April 17

Edit a Website Template Using GIMP


Objective – To customize a website template created in photo shop, including changing text and adding a background, as well as cutting and exporting the final image for html output.

Notes – This guide assumes you already have a template ready, and the graphics source files are of .PSD file format.

One slightly unfortunate point to note is that although GIMP can handle .psd files virtually the same way as photo shop, it cannot render layer effects or editable text layers out of a psd file.

This is OK as we can add our own effects and text layers using gimp as well

Don’t worry too much if the program looks slightly confusing, we’ll learn how to use everything we need to customize a template in this guide.

    • STEP 1: Open the GIMP program and locate your file to edit.


**Remember to pick your PSD source image file**


Now that you’ve opened you’re file, you should be presented with three independent GIMP windows on your desktop –



When your using GIMP, you can maximize or minimize each window as needed. This way you can select the tool you need, and maximize your image only, so as to prevent distraction or obstruction from the tool and layers windows while editing.

    • STEP 2: Familiarize yourself with the images layers.

Before we begin any editing, we need to decide which layers need changing, so that we only adjust those layers and not any other part of our template.

  • Bring the layers window to the front, so it’s active


TIP! If you’ve already maximized your image or any other GIMP window and are wondering where the layers window or any other GIMP window is, just take a look at your windows tool bar and you’ll see them there –


  • Turn each layer on and off individually, so you can decide which layers you are going to edit or delete, and which ones you are going to leave alone. In the layers window you will see all of your layers, each will be named. Some will be self-explanatory, like the text layers, and others may be called things like “layer 1” etc so we need to find out which is which.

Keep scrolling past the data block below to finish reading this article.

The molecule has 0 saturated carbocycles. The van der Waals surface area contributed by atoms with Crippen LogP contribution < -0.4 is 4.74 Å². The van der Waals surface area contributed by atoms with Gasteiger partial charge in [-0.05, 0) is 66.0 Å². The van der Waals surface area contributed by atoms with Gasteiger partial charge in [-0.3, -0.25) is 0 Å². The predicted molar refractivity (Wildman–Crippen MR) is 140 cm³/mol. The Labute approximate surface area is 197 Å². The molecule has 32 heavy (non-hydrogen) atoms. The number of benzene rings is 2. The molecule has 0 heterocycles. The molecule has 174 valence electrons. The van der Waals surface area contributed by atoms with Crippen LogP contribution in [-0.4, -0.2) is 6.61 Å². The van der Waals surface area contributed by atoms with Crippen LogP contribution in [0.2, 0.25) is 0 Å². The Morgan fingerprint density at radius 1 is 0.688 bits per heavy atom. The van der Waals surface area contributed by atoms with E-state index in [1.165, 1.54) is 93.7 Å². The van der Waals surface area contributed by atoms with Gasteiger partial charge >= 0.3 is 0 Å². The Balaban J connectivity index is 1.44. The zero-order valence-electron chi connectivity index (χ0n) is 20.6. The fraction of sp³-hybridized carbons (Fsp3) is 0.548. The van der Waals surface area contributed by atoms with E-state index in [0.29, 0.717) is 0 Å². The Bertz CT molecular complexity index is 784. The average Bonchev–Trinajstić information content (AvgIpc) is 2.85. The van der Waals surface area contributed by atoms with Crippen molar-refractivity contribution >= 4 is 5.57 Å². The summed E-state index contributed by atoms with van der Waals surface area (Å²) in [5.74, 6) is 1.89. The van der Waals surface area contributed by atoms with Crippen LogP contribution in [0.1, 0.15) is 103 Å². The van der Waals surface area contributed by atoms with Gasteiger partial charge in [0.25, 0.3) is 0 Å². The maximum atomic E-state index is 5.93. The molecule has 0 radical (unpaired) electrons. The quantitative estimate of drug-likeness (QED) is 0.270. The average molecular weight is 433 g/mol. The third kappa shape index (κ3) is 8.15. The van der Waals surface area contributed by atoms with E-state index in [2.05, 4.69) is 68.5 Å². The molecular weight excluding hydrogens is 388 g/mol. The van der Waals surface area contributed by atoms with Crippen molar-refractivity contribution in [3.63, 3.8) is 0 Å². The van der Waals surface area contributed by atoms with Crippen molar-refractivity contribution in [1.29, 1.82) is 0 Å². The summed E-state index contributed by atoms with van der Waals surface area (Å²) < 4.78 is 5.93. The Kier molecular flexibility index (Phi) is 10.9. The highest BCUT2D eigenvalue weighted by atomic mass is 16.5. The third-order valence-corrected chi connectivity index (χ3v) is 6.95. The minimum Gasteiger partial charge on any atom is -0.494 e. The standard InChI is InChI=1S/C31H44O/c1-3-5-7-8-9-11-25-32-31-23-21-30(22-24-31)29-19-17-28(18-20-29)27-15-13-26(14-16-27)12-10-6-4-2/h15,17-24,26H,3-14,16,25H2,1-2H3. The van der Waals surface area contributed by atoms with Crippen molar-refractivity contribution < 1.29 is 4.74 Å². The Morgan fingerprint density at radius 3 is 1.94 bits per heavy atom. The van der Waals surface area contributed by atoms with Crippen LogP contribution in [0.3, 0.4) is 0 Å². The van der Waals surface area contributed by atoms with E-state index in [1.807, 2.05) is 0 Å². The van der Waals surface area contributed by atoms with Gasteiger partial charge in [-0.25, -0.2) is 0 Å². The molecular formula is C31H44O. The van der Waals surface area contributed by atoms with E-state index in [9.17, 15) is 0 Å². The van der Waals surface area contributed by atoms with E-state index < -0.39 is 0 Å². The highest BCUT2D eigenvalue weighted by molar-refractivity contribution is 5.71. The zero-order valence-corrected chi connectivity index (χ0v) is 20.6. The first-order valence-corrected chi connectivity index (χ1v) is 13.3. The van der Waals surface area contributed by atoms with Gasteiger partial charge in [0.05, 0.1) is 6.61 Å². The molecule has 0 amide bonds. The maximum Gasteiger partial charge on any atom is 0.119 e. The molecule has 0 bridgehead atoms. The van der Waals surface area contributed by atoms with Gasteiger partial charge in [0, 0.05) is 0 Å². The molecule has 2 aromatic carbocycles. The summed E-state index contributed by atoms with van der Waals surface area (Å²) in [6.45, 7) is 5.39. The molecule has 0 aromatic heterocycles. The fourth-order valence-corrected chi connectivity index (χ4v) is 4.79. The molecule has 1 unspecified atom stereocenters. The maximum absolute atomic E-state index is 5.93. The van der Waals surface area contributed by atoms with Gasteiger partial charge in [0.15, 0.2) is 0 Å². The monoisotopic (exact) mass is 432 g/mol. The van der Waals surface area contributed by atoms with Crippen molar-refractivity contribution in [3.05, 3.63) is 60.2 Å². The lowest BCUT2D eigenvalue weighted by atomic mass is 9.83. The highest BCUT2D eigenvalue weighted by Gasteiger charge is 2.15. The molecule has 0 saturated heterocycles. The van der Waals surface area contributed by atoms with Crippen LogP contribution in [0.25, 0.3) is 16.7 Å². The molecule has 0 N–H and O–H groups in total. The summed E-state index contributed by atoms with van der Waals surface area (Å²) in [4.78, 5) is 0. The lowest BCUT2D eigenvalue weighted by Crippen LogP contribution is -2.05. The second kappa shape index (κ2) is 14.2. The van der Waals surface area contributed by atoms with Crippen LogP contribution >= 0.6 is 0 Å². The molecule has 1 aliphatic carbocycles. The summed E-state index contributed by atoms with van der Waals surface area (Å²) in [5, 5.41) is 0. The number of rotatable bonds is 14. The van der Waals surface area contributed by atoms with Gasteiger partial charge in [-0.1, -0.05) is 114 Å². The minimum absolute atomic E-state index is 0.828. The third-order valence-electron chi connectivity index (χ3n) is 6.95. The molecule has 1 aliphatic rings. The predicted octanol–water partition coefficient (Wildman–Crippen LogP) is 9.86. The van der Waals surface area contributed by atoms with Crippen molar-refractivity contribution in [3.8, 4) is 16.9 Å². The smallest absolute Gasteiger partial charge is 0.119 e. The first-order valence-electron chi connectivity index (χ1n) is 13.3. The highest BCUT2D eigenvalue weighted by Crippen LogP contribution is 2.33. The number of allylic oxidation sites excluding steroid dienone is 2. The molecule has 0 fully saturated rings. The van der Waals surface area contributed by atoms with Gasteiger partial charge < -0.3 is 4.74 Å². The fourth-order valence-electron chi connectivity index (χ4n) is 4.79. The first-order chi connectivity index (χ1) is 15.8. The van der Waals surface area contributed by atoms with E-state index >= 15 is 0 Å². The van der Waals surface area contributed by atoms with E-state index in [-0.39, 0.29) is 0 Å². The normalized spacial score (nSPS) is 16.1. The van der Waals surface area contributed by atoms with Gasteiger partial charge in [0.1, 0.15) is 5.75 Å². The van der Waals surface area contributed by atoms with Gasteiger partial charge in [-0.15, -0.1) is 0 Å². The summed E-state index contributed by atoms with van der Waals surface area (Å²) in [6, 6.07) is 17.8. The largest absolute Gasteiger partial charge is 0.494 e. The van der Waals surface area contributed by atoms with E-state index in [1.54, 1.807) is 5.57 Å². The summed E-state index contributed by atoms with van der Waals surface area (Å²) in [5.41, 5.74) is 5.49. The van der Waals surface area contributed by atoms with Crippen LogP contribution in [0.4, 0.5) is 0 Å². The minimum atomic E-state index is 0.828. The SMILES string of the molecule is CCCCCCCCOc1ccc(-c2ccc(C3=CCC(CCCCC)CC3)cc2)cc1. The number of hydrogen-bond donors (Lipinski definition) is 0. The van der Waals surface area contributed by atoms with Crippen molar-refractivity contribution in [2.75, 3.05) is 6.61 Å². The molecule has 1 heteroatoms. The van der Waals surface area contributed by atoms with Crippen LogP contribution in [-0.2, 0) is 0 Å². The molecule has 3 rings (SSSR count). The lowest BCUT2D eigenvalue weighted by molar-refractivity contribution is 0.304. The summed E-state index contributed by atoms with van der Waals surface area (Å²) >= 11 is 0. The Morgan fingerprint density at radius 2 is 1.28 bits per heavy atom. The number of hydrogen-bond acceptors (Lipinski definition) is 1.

We do this by clicking our mouse cursor on the eye symbol on the left of each individual layer. No eye means the layer is hidden, as the image displays below.


    • STEP 3: Add your Custom Text

Now that you’ve figured out which layers are which, one by one you are going to have to remove the text layers and replace them with new text layers that you’ll create now.

    • Select the first layer of text to replace in our layers window then right-click the blue highlighted box and choose “delete layer.” Now, in the main image the text we wanted to edit will no longer be there (in the example, the header text has been removed).


  • Create a New Layer

By pressing the correct icon in the Layers window, we can create a brand new Blank Layer to add our custom header text to. Leave the Layer Fill type settings to Transparency.


  • Write Text

Select the Text tool from the File and Tools window


You’ll see that there are options in the bottom half of the window, allowing you to adjust the font and size, alignment and color. These can be adjusted before or after writing the text for the new layer.